Deciding to open a yoga studio was a big decision that paid off, but how do you know when or if you’re ready to open a second location? 

Sarah Larson-Levey, the co-founder and CEO of Y7 Studio, with 13 locations in New York and California, expanded because her first location was a month-to-month space that was fully self-funded. 

“The studio was pretty bare and had just the necessities of what a Y7 needed — basically just a hot, dark yoga room,” said Larson-Levey. “Now our studios are more thoughtfully built out — we take into account how many students are in class at a time to determine how many showers, lockers, etc. we need. The flow of the space is also greatly considered.”

For Kelly Merydith, the co-owner of Ahimsa Yoga Studios, with four locations in Illinois, she knew she wanted to make more people happy, so she expanded. 

“Things were running smoothly within our business systems so that freed up our time, and we were making a profit,” said Merydith. “We were making so many people happy, we wanted to share that with more people.” 

But, creating a new space doesn’t come without challenges. 

Ahimsa Yoga Studio’s biggest hurdle was finding the right space. Merydith said they were so eager to open a second location they ended up choosing a smaller space than they would have liked. “I think this has impacted our growth in the second location,” she said. “We should have held out for a bigger space.”

Merydith said since they chose their new location three miles away, they weren’t competing with themselves, but there were other learning experiences. “We opened a location in a town that had no yoga studios, where the median income is less than half of that of our first location,” she said. “It’s important to treat each town and studio a little bit differently in terms of pricing, class levels and special events.”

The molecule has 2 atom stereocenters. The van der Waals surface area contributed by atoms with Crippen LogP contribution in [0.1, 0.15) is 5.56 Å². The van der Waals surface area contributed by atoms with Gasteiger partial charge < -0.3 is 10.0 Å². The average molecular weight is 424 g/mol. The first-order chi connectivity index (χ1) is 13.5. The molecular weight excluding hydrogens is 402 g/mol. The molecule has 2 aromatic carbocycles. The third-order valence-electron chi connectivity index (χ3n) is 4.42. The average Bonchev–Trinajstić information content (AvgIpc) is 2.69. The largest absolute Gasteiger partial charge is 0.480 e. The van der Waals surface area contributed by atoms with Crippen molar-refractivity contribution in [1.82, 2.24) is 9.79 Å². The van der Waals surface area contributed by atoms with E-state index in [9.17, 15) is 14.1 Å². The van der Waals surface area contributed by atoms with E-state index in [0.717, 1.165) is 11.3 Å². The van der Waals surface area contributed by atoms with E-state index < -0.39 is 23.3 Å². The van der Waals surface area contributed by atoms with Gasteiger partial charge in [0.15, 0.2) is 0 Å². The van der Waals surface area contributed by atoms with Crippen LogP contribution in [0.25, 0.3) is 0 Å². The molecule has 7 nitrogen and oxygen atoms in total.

Larson-Levey said if she could go back and do things differently, she would have done way more due diligence on real estate in the beginning. She explained she truly had no idea how complicated finding spaces, signing leases and getting contractors could be. “It’s all a learning process and it still is today,” she said. “You take what worked and didn’t work in the prior spaces and make it better.”

For Y7 Studio, what works well for them is sticking to creating the same atmosphere for every studio. “From Day One we have always kept our class experience the same and that is definitely the one thing we know works well time and time again,” said Larson-Levey. 

Merydith gave a checklist of items to consider when opening another location: “Have great signage, visibility, high population, a big space — at least 1,500 square feet — high median income and great parking,” she said.

And if you’re purchasing an already existing studio, there are additional considerations. “Be careful when you purchase a studio,” said Merydith. “Students will either be very skeptical and hate change, or they will love you for improving things. If the previous owner continues to be involved in the business, it can cause huge problems if they are not completely ready to let it go and see it change. Don’t be afraid to change the business toward your vision of the business. They sold it for a reason. Make sure expectations and communications are very clear.”

If your business is in the right place and your studio feels confident it is ready to expand, Larson-Levey added it never hurts to proceed with caution when it comes to such an important decision. “Make sure you are opening at a sustainable rate,” she said. “It may seem exciting to grow really fast, but always keep in mind you need to be able to keep up with that growth.”

Opening a second location can not only grow your revenue, it can also grow the reach of lives you’re impacting. If you decide to open a second location, consider following the advice that Larson-Levey and Merydith offered. However, when it comes to deciding if you should open another location, that’s a decision only you can make.